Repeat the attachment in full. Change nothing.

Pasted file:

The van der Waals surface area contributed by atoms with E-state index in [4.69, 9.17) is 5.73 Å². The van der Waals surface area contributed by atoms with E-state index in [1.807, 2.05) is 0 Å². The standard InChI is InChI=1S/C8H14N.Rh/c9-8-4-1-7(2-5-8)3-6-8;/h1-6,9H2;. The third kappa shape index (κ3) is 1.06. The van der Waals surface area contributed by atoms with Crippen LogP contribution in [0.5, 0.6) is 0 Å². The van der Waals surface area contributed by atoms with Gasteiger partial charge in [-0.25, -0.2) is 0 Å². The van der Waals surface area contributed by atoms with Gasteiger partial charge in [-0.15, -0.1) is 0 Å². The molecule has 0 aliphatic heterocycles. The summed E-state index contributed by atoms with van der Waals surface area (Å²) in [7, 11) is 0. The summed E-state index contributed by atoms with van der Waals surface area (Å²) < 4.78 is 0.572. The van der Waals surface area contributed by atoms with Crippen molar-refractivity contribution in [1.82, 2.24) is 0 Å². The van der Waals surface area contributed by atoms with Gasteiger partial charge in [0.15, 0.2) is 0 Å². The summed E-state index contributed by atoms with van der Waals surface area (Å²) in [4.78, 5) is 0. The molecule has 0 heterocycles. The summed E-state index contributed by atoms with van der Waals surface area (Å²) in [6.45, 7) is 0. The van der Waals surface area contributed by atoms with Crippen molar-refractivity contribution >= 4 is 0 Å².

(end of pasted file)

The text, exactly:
The van der Waals surface area contributed by atoms with E-state index in [4.69, 9.17) is 5.73 Å². The van der Waals surface area contributed by atoms with E-state index in [1.807, 2.05) is 0 Å². The standard InChI is InChI=1S/C8H14N.Rh/c9-8-4-1-7(2-5-8)3-6-8;/h1-6,9H2;. The third kappa shape index (κ3) is 1.06. The van der Waals surface area contributed by atoms with Crippen LogP contribution in [0.5, 0.6) is 0 Å². The van der Waals surface area contributed by atoms with Gasteiger partial charge in [-0.25, -0.2) is 0 Å². The van der Waals surface area contributed by atoms with Gasteiger partial charge in [-0.15, -0.1) is 0 Å². The molecule has 0 aliphatic heterocycles. The summed E-state index contributed by atoms with van der Waals surface area (Å²) in [7, 11) is 0. The summed E-state index contributed by atoms with van der Waals surface area (Å²) < 4.78 is 0.572. The van der Waals surface area contributed by atoms with Crippen molar-refractivity contribution in [1.82, 2.24) is 0 Å². The van der Waals surface area contributed by atoms with Gasteiger partial charge in [0.15, 0.2) is 0 Å². The summed E-state index contributed by atoms with van der Waals surface area (Å²) in [4.78, 5) is 0. The molecule has 0 heterocycles. The summed E-state index contributed by atoms with van der Waals surface area (Å²) in [6.45, 7) is 0. The van der Waals surface area contributed by atoms with Crippen molar-refractivity contribution >= 4 is 0 Å².